In another innovative study of bZIP transcription factors in maize endosperm, Zhan et al. (2018) examine the regulatory network of O2, which (as mentioned above) includes the genes encoding 27-kD γ-zein and a host of other endosperm-expressed proteins. One outstanding question is which of these genes are regulated directly and which are regulated indirectly by O2. To address this, the authors used RNA sequencing to identify genes differentially expressed in the endosperm between wild type and o2 mutants. Comparison of the 1,863 differentially expressed genes and the 3,282 genes with nearby O2 binding sites determined by ChIP-seq identified a surprisingly low number of direct O2 targets. Indeed, only 186 genes had nearby O2 binding sites and were differentially expressed. These direct targets included most of the known targets of O2 (confirming the soundness of the approach), as well as myriad genes involved in the accumulation of storage carbohydrates and lipids, and most of the zein genes. Moreover, the authors compared the temporal expression patterns of the direct O2 targets with the expression of O2 itself during endosperm development in wild-type and mutant seeds. This revealed different modes of gene activation by O2 and a role for other transcription factors in maintaining the maximal expression of the target genes during development. The direct targets of O2 included 15 transcription factors, of which 5 are bZIP proteins, suggesting these O2-regulated bZIP TFs might be additional regulators of maize endosperm development. Finally, previous studies had identified several binding motifs for O2. However, only about 20% of the O2 binding sites identified by ChIP-seq contained these motifs, indicating the existence of other O2 binding motifs. Indeed, analysis of the O2 ChIP data identified additional motifs that are likely O2 binding sites.
Advanced tools and resources for gene expression studies are now available in maize and studies using these tools have provided important insight into the complex regulatory networks acting in the endosperm. Moreover, the application of multiple tools to a given problem such as gene regulation by O2 has shown that one tool (i.e. transcriptome assays) does not provide a complete picture of the complexity of gene regulation—only application of several tools, such as transcriptome and binding site analysis, gives a clearer picture. Indeed, the emerging availability of resources and tools for maize (and many other systems beyond Arabidopsis) has enabled innovative research such as that presented by these two studies. Furthermore, these studies have implications for improving human nutrition, although additional studies will be required to identify the best combination of alleles for optimal grain quality without adverse agronomic effects.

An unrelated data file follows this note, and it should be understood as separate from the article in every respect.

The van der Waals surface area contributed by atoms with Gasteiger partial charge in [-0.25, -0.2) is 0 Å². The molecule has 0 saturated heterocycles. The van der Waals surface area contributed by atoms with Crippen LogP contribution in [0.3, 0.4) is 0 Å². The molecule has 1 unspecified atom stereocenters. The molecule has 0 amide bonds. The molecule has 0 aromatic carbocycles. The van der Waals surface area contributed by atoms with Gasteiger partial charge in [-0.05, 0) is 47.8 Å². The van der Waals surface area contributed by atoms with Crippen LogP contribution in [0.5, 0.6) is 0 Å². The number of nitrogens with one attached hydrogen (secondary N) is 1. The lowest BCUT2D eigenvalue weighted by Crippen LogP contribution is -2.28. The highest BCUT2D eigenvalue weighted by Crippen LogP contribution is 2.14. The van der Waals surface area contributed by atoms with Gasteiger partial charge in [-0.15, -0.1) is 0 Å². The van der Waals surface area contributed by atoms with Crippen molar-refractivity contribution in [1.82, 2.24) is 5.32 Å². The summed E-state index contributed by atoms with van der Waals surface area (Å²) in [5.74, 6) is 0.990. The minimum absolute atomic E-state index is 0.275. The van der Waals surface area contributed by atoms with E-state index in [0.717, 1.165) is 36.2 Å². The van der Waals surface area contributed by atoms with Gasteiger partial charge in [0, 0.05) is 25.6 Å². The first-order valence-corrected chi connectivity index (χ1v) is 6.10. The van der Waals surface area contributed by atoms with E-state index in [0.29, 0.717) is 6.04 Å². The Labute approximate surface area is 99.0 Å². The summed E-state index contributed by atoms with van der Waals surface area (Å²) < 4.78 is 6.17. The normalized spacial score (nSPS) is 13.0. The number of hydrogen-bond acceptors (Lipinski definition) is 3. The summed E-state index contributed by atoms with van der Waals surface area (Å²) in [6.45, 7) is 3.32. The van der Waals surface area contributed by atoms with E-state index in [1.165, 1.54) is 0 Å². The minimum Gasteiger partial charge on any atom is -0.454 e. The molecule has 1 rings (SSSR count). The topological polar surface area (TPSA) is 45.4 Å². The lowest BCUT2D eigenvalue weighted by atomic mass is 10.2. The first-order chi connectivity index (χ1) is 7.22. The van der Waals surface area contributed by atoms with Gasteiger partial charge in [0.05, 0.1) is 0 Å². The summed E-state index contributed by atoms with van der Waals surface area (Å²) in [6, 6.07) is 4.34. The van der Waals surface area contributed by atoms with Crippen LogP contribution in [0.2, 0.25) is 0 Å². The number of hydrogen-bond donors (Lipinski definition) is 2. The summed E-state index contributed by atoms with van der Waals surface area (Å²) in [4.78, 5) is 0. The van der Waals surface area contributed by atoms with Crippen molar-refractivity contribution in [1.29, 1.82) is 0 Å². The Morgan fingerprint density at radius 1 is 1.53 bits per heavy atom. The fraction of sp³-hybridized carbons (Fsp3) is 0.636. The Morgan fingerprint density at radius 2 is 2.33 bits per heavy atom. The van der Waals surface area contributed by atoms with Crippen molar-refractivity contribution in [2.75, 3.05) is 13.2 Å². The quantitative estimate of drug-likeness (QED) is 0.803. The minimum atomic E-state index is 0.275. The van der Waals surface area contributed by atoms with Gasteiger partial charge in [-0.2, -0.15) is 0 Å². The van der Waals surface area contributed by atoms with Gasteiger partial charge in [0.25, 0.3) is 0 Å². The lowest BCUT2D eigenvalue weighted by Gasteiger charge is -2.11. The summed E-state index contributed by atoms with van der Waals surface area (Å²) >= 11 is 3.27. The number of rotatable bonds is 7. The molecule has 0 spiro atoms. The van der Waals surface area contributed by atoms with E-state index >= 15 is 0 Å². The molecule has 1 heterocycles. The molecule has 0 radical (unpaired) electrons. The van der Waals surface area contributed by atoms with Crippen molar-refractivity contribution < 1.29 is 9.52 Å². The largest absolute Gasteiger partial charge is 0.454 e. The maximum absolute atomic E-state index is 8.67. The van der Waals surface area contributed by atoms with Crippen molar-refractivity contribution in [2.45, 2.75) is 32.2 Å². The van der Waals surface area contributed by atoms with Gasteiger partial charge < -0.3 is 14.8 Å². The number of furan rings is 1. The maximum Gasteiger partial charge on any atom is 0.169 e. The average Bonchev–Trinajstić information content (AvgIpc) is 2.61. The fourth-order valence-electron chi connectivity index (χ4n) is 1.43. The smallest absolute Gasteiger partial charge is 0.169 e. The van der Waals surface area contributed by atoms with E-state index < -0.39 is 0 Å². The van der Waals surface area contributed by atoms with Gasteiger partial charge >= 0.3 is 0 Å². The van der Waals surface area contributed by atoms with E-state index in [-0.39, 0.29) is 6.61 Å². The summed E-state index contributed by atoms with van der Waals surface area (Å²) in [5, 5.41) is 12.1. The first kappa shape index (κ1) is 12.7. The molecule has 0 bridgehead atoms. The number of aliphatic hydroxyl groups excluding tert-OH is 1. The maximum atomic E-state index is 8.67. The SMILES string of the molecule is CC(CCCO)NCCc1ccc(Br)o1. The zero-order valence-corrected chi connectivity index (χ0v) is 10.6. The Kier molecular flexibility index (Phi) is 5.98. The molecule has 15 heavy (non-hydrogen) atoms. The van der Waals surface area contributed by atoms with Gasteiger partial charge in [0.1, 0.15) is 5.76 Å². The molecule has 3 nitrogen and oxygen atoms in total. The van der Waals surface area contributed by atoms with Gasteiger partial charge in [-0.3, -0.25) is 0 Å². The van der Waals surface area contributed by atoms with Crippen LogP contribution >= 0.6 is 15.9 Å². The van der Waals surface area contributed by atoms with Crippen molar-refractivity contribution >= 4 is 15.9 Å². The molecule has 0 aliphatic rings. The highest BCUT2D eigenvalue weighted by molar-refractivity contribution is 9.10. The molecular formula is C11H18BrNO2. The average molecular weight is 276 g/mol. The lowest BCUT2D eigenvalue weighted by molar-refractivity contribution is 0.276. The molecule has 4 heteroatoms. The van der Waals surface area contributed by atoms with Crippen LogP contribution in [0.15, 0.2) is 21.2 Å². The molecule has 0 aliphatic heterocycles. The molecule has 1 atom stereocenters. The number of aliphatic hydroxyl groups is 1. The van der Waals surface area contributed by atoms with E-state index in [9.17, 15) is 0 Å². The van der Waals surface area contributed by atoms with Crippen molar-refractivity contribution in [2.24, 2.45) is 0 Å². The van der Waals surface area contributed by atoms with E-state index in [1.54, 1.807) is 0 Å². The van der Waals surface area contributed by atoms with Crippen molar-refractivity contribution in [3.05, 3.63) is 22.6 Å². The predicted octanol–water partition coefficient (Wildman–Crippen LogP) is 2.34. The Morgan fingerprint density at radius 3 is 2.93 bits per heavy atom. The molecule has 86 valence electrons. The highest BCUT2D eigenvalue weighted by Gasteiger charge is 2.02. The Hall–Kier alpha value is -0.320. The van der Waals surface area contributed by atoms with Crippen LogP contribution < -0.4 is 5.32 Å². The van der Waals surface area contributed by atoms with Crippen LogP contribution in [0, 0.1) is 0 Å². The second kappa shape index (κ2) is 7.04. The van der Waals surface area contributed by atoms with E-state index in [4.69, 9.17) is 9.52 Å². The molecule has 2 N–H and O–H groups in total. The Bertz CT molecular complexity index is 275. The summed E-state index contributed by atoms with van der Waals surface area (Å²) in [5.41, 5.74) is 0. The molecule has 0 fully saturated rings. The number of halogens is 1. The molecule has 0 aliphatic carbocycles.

Hannah, L.C., and Boehlein, S. (2017). 12 Starch Biosynthesis in Maize Endosperm. Maize Kernel Development, 149.
Larkins, B.A., Wu, Y., Song, R., and Messing, J. (2017). 14 Maize Seed Storage Proteins. Maize Kernel Development, 175.
Li, C., Yue, Y., Chen, H., Qi, W., and Song, R. (2018) The ZmbZIP22 Transcription Factor Regulates 27-kD γ-Zein Gene Transcription during Maize Endosperm Development. Plant Cell 10.1105/tpc.18.00422
Li, J., and Berger, F. (2012) Endosperm: food for humankind and fodder for scientific discoveries. New Phytologist 195, 290-305.
Zhan, J., Li, G., Ryu, C.-H., Ma, C., Zhang, S., Lloyd, A., Hunter, B.G., Larkins, B.A., Drews, G.N., Wang, X., and Yadegari, R. (2018) Opaque-2 Regulates a Complex Gene Network Associated with Cell Differentiation and Storage Functions of Maize Endosperm. Plant Cell 10.1105/tpc.18.00392.